The lawyers, Pollock said, would give full representation needed in cases covering basic human needs such as housing, child custody and health care, but not for matters such as personal injury claims. Outcomes with an attorney would be dramatically different, he said, with results being much better and taxpayers avoiding the costs that can accrue when, for example, a family has to go on food stamps because a single parent was unable to get child support from an ex-spouse.
“We believe the right to counsel is a state and federal obligation. It’s not something that is best done through pro bono,” Pollock said. “We believe this is an obligation that should not fall to the bar.”
Fourteen states enacted legislation in 2019 that required coun sel to be appointed in certain civil legal matters, according to the NCCRC’s website. Also, city councils in New York, Cleveland, San Francisco, Santa Monica and Newark, New Jersey, have adopted ordinances guaranteeing attorneys to low-income residents facing eviction.
Philadelphia joined that list in November 2019 when the city council unanimously passed its own right-to-counsel bill. Strongly supported by the Philadelphia Bar Association, the bill provides legal representation in landlord-tenant court to households within 200% of the federal poverty level.
Rochelle Fedullo, the 2019 chancellor of the Philadelphia Bar Association, said the organization’s advocacy began 10 years ago, when then-chancellor Sayde Ladov saw a need for a “civil Gideon.” Referencing the landmark case Gideon v. Wainwright, 372 U.S. 355 (1963), which found criminal defendants have a right to counsel free of charge, the “civil Gideon” seeks to guarantee an attorney when basic human rights are at stake.
The next step for Philadelphia is funding. Fedullo said the public money will be used to support designated organizations, such as legal aid agencies, in assigning and hiring lawyers for these eviction cases.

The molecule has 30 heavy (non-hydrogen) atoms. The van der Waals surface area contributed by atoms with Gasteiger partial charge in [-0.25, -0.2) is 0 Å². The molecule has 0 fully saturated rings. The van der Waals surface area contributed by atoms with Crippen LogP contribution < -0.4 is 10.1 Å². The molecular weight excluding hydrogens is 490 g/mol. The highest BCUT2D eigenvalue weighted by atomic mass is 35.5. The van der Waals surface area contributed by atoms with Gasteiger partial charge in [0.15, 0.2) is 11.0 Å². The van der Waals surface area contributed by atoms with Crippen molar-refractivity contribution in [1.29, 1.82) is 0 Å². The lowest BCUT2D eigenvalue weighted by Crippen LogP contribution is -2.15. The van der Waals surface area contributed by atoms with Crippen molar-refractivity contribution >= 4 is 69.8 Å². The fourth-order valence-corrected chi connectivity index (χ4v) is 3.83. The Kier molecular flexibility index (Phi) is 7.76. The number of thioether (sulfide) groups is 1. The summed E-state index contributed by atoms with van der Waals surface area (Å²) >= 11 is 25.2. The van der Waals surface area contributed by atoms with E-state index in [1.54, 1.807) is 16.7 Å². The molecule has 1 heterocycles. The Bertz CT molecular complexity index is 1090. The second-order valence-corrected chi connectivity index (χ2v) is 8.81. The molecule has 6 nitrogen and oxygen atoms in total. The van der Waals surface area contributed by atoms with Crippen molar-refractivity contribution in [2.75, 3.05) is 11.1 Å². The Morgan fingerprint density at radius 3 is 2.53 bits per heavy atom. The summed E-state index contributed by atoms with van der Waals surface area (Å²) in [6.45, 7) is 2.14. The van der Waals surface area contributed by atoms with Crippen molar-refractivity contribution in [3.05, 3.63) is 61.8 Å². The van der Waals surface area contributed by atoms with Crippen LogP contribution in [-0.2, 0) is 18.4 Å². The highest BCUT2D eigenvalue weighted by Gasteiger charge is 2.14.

Despite the outlay of dollars, Fedullo said the right to counsel would actually save the city money. She pointed to a 2018 study that found that if Philadelphia invested $3.5 million annually to fund counsel for low-income tenants facing eviction, the city would save $45.2 million per year in costs related to shelter, medical and social services homeless families need.
Need for data
Kathleen Lara, policy director for Prosperity Indiana, is not surprised cities are approving right-to-counsel initiatives to remedy housing issues. Losing a place to live can destabilize a family by potentially crippling their health, as well as impairing their ability to get jobs, find another place to live and put food on the table. Moreover, the impact of an eviction on children has been shown to be especially devastating, with lifelong consequences.
Although other municipalities are embracing the right to counsel, Lara said she would like to see more studies on the impact of such initiatives. She and Pollock highlighted the need to collect data to find the best practices and ensure the programs are helping families reach the best results.
Lara also noted other solutions might provide relief. In particular, she said having a law or ordinance that would give tenants 10 days to pay any past-due rent might help avert evictions without having to involve the legal process.
A bill introduced during the 2019 legislative session by Sen. Eddie Melton, D-Gary, included a provision that sought to help renters avoid court. Senate Bill 524 would have established an alternative dispute resolution program that could be used to settle eviction actions.
The bill never got a hearing, but Lara said that given the state’s housing crisis, Indiana cannot afford to be stagnant. Both sides of the political aisle, she said, will need to come together to address the problem.•